You can take the boat tour to the town of Lehde, only a 15-20 minute walk return down the ‘gherkin mile’ back to Lübbenau. In Lehde, you can enjoy the Open Air museum where you can step back in time on this day trip from Berlin and see what it was like living in rural Germany’s villages along the canals in the 19th century.
If you are looking for day trips from Berlin, consider Rostock. Located on the Baltic Sea coast to the north of Germany, Rostock is just over two hours away by fast train.
Start your exploration at Neuer Markt, one of the prettiest parts of the town. Here you will see Rostock’s Town Hall, with its Baroque facade. Also of interest here are six historic gable houses from the 15th and 16th centuries. The square originally contained many more such houses, but they were all destroyed in WWII. These six were restored to look as they did before the bombing, but the rest were built much more simply.
Next, walk to the fabulous St. Mary’s Church, with its gigantic tower. The church houses an ancient astronomical clock. A second church of interest in Rostock is St. Peter’s. You can take a lift to the top of its tower for a small fee, but the windows are wired up, so you won’t be able to take good photos. Also of note is the St. Nicholas Church, the oldest church in Rostock.
You can walk all over town and explore parts that interest you in about three to four hours. Spend some time relaxing and people watching at a cafe at Neuer Markt before you hop on a train back.
You will love your day trip to this charming Baltic Coast town!
Contribution by Dhara of It’s Not About the Miles
This day trip from Berlin is a bit far, and almost 3 hours away. However, it is totally worth the day trip from Berlin or a stop on your way to or from Berlin. Bastei borders the Czech Republic and is a part of the Saxon Switzerland National Park in Germany, bordering the gorgeous Bohemian Switzerland National Park we explored last year in the Czech Republic.
Bastei is a gorgeous rock formation jutting over 630 feet above the Elbe River. There is a beautiful sandstone bridge built into the rocks that look like something out of a fantasy movie. The scenery here inspires many including the visitors it attracts here every year and even well known artists.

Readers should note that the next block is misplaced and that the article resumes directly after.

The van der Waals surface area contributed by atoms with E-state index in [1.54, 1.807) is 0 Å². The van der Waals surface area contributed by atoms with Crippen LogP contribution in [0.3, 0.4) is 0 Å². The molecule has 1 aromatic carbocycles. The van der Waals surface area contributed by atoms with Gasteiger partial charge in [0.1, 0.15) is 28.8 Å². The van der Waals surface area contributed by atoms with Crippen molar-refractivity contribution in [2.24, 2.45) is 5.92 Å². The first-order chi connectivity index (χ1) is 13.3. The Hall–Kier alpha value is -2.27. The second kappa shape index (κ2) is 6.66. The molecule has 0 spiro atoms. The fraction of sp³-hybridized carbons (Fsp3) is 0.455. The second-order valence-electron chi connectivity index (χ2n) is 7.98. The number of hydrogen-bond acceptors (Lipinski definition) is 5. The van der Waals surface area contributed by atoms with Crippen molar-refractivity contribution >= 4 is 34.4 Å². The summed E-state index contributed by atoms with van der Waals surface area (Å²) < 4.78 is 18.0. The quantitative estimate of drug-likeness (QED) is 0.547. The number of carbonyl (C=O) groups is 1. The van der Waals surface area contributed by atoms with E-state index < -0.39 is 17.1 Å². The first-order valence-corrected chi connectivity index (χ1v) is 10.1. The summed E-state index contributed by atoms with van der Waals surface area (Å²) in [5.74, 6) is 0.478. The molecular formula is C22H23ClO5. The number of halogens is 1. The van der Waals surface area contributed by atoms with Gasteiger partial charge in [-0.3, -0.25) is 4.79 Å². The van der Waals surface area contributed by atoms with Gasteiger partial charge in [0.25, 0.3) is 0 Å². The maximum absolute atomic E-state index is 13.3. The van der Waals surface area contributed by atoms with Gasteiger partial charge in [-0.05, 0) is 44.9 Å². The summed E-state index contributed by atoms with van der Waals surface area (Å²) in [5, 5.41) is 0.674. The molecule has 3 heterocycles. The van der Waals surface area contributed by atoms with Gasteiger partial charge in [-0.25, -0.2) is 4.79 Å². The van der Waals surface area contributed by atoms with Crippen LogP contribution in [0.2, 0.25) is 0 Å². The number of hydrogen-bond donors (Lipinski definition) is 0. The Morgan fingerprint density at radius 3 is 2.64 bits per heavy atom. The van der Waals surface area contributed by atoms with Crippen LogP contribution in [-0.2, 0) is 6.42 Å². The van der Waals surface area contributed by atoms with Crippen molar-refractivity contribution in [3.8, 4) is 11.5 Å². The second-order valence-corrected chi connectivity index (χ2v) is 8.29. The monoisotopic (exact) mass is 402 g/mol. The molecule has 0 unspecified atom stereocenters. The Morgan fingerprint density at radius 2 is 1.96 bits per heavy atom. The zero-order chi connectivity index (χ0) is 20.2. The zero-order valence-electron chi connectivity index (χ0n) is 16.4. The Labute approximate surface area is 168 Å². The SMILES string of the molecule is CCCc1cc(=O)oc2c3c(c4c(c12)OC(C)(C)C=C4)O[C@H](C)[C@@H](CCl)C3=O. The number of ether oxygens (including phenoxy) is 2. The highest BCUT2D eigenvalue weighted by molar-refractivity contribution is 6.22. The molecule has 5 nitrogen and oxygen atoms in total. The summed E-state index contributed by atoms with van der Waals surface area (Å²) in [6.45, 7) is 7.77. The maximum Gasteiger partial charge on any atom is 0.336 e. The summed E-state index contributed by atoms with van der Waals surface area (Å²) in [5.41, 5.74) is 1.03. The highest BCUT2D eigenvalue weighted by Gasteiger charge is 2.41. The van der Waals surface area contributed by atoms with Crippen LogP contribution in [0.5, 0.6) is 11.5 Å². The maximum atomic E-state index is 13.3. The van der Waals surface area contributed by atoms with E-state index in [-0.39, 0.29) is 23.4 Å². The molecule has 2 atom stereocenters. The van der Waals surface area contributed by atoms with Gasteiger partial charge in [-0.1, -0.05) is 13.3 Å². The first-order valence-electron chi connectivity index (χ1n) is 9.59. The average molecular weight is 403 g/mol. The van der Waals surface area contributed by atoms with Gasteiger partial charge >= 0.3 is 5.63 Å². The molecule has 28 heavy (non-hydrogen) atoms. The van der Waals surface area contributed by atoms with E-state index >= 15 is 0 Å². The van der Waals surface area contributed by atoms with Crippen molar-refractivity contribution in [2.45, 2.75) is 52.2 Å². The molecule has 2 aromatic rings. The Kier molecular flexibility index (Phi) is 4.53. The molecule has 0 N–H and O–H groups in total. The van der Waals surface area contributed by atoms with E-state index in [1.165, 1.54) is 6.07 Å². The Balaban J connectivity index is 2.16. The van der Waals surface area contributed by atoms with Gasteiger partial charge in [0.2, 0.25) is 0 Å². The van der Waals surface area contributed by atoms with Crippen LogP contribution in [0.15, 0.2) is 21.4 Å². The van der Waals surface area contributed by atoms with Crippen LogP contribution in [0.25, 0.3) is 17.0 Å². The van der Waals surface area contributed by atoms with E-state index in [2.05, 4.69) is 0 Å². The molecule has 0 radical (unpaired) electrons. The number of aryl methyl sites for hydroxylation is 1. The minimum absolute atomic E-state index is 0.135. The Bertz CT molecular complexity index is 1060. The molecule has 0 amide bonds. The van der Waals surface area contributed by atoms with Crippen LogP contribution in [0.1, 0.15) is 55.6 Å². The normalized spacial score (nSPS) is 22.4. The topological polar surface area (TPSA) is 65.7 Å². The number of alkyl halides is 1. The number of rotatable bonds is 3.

If you need a little R&R from your journey or day trip from Berlin then you can stop in Rathen, Germany which is a spa town.
Rakotzbrücke in Eastern Germany is one of the Devil’s bridges in Europe. This particular bridge can be found within Kromlau Park, which is also famous for its Rhododendron and Azalea flowers.
Rakotzbrücke is about 2 hours from Berlin and is best reached by car. It’s truly a stunning bridge, and it’s no wonder that photographers and instagrammers have found their way here in recent years to capture the beauty of the bridge and the reflections.
But what is a Devil’s Bridge you might wonder? The phenomenon came about during the Medieval times in Europe. They are nicknamed Devil’s bridge as they’re said to be built with help from Satan. Rakotzbrucke was built in the 1860s and is one of the latest devil’s bridges to be built in Europe.
Rakotzbrucke is an arch bridge that goes over Rakotsee, and it would fit into any storybook from your childhood. It was commissioned by Friedrich Herrmann, also known as the Knight of Kromlau. According to the legend, the bridge had a deadline, but the builders couldn’t finish it in time. So Friedrich called upon the Devil to help him finish the bridge in time.
The Devil agreed as long as the first living being who walked across the bridge would be delivered to Satan.
The reason for it being called the Devil’s Bridge is because the architecture and way of building bridges like this was very hard to imagine, and no ordinary human could build such a structure.
Contribution by Alex of Swedish Nomad
Another amazing day trip from Berlin is the storybook village of Cottbus. Accessible by train in an hour and a half you can easily get lost in the beauty and cobblestone streets of this adorable German town who has splashes of history all over its walls from the drastically different architecture from the past centuries to the East German days under the Iron Curtain.
From the beautiful town square, Altmarkt, to the surrounding streets and the lush green Park Branitz and the beautiful palace of Count Pückler where you can easily spend a few hours wandering through the park and touring inside the palace, there’s even a great restaurant on site here.
We especially loved the Apothecary Museum in Altmarkt of Cottbus, see what an old pharmacy looked like from the GDR days and learn about different medieval remedies used to cure illnesses, some are so bizarre it makes us appreciate modern day medicine.
On hot summer days, Berliners like to spend their time on the shores of a lake. There are plenty to choose from in the city. However, if you want to escape the crowds, try one of the many lakes in the surroundings as a perfect day trip from Berlin. Our favorite one is Lake Stechlin (Stechlinsee), around one and half hours north of Berlin by car. It is an off the beaten path destination, surrounded by beautiful nature parks. Best of all: The water is so clear you can see up to 36 feet underwater.
To get there, leave Berlin via B96, then hit the country roads until you reach the village of Neuglobsow. There is no quick way to get there, no motorways nearby, so consider the drive part of the journey.
Neuglobsow is the main gateway to Lake Stechlin. The little beach is free to use. It comes with facilities such as a snack bar, playgrounds, and non-motorized boat rental. Neuglobsow is a quiet village with no through traffic. Here you will find restaurants with traditional German food and a glassmaking museum. Hire a bike and explore the nature park, or include the area as part of a bigger road trip through the north of Brandenburg.
Contribution by Silke of Happiness and Things
Liked this post about the best day trips from Berlin? Bookmark for later or share the love below on Pinterest! Happy travels!